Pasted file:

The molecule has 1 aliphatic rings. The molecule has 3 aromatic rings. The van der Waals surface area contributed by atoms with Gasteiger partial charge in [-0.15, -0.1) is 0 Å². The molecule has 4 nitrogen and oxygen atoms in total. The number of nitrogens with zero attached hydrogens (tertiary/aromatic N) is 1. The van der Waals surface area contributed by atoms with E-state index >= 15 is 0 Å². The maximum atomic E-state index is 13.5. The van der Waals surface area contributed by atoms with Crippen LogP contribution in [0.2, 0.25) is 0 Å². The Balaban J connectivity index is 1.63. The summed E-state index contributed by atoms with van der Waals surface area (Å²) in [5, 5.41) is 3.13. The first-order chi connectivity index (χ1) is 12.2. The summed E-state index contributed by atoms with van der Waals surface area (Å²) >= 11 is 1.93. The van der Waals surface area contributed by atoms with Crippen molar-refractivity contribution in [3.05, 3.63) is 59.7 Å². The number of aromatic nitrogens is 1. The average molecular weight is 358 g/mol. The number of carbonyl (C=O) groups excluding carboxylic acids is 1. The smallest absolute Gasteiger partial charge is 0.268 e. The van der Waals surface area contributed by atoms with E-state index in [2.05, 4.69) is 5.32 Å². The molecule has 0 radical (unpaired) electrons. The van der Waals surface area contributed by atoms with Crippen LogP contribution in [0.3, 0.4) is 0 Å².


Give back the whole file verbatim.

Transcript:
The molecule has 1 aliphatic rings. The molecule has 3 aromatic rings. The van der Waals surface area contributed by atoms with Gasteiger partial charge in [-0.15, -0.1) is 0 Å². The molecule has 4 nitrogen and oxygen atoms in total. The number of nitrogens with zero attached hydrogens (tertiary/aromatic N) is 1. The van der Waals surface area contributed by atoms with E-state index >= 15 is 0 Å². The maximum atomic E-state index is 13.5. The van der Waals surface area contributed by atoms with Crippen LogP contribution in [0.2, 0.25) is 0 Å². The Balaban J connectivity index is 1.63. The summed E-state index contributed by atoms with van der Waals surface area (Å²) in [5, 5.41) is 3.13. The first-order chi connectivity index (χ1) is 12.2. The summed E-state index contributed by atoms with van der Waals surface area (Å²) >= 11 is 1.93. The van der Waals surface area contributed by atoms with Crippen molar-refractivity contribution in [3.05, 3.63) is 59.7 Å². The number of aromatic nitrogens is 1. The average molecular weight is 358 g/mol. The number of carbonyl (C=O) groups excluding carboxylic acids is 1. The smallest absolute Gasteiger partial charge is 0.268 e. The van der Waals surface area contributed by atoms with E-state index in [2.05, 4.69) is 5.32 Å². The molecule has 0 radical (unpaired) electrons. The van der Waals surface area contributed by atoms with Crippen LogP contribution in [0.3, 0.4) is 0 Å².